Monday, February 20, 2012

Ron Paul Believes Social Issues are Winning Issues if They Are Constitutional Issues

On the 19th my fellow blogger and friend Reggie posted an article by the National Journal regarding comments that Ron Paul made in an interview with CNN's State of the Union. 

Those of us that know Ron Paul's stance on issues immediately understood what he meant when he made the comments he did.  For those of you who still are new to Ron Paul and his constitutional views please read the following article as it articulates his position well.

- Michael 

By: Jack Hunter

The current headline on Drudge reads: “Ron Paul: Social conservatism ‘a losing position.”

This is what Paul said, but is misleading once you understand the context. From the CNS News story Drudge links to:

“Do you–are you uncomfortable–certainly Rick Santorum is the one who has been in the forefront of some of this talk on social issues, but there have been others in the race,” Crowley asked Paul. “Are you uncomfortable with this talk about social issues? Do you consider it a winning area for Republicans in November?”

“No,” said Paul. “I think it’s a losing position.

“I mean, I talk about it because I have a precise understanding of how difficult problems are to be solved,” Paul continued. “And they’re not to be at the national level. We’re not supposed to nationalize these problems. The founders were very clear that problems like this, if there needs to be legislation of sorts, the state has the right to write the legislation that they so choose. And that solves a lot of our problems.”

What Paul is talking about here is federalism–the notion that the powers not delegated to the federal government by the Constitution are reserved to the states. Abortion, gay marriage, religious expression–to the degree that the Founders ever thought that these would become controversial issues, they most certainly believed they should be handled by the states. States have their own murder and assault laws, for example. Before Roe vs. Wade, different states had different laws regarding abortion. Overturning Roe vs. Wade means getting the federal government out of what the Founders intended to be a state issue. The same is true of marriage, in which the states have diverse rules on what age you can marry, common law marriage and a host of other issues regarding marriage. On religious expression, the Constitution explicitly says that Congress “shall pass no law” abridging citizens right to free expression of religion. These were also to be matters handled at the state level.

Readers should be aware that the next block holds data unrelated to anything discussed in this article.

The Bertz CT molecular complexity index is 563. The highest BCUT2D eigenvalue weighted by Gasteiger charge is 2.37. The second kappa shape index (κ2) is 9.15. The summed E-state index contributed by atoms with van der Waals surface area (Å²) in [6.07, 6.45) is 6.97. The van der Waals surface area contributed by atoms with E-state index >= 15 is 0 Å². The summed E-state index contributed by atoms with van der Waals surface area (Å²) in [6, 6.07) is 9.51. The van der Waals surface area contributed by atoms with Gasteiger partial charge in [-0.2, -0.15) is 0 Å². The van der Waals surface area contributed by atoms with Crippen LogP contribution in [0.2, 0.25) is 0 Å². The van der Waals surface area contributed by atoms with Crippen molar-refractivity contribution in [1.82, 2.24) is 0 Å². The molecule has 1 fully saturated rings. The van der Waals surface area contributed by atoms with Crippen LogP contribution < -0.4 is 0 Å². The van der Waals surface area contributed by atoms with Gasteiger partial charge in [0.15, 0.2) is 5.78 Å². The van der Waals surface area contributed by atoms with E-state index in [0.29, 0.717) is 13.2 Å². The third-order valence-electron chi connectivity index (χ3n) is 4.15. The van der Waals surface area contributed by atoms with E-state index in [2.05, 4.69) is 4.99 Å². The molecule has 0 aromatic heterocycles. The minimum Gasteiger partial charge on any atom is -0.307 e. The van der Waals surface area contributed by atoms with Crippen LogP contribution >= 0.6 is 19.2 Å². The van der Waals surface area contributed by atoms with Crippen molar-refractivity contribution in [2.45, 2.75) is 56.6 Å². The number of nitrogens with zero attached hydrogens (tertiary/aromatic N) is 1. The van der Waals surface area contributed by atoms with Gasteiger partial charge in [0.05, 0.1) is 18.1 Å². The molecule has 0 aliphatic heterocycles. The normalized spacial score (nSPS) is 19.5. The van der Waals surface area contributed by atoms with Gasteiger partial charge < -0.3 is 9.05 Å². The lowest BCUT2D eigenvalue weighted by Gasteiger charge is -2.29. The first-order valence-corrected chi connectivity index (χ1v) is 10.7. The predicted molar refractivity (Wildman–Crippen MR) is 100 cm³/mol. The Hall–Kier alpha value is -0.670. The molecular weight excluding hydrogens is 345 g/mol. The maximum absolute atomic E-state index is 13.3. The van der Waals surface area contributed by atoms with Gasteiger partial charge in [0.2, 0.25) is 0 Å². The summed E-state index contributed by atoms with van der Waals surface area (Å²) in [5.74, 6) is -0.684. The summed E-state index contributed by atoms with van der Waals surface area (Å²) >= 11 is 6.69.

As a constitutional conservative, this is also what Ron Paul believes. As a social conservative, this is also what Paul believes can best advance social conservatism in a real and meaningful way.

What social conservatives like Rick Santorum who want new federal legislation for everything are really saying is this–that one day they will convince states like Vermont and Massachusetts to become pro-life, to oppose to gay marriage and to support public prayer. What a social conservative (and constitutional conservative) like Ron Paul is saying is this–that we will never convince liberal states like Vermont and Massachusetts to agree with us on social issues, but this should not prevent social conservatives from saving the lives of unborn children, or defining marriage as being between a man and a woman, in states where a culturally conservative consensus already exists. Vermont should not dictate social policy to Alabama and vice versa. Ron Paul believes the best way to advance social conservatism is to get the federal government out of the way, as the Founding Fathers originally intended.

Ironically, it is federal intervention into state business on cultural issues that first gave rise to a conscious social conservatism in the United States. First, when the federal courts decided that school prayer was unconstitutional and later when the federal courts declared Roe Vs. Wade the law of the land, overturning each state’s individual laws regarding abortion in one fell swoop.

There is little doubt that both Paul and Santorum are earnest in their socially conservative views. The only difference is Paul’s constitutional approach could finally give social conservatives real victories for the first time in memory.

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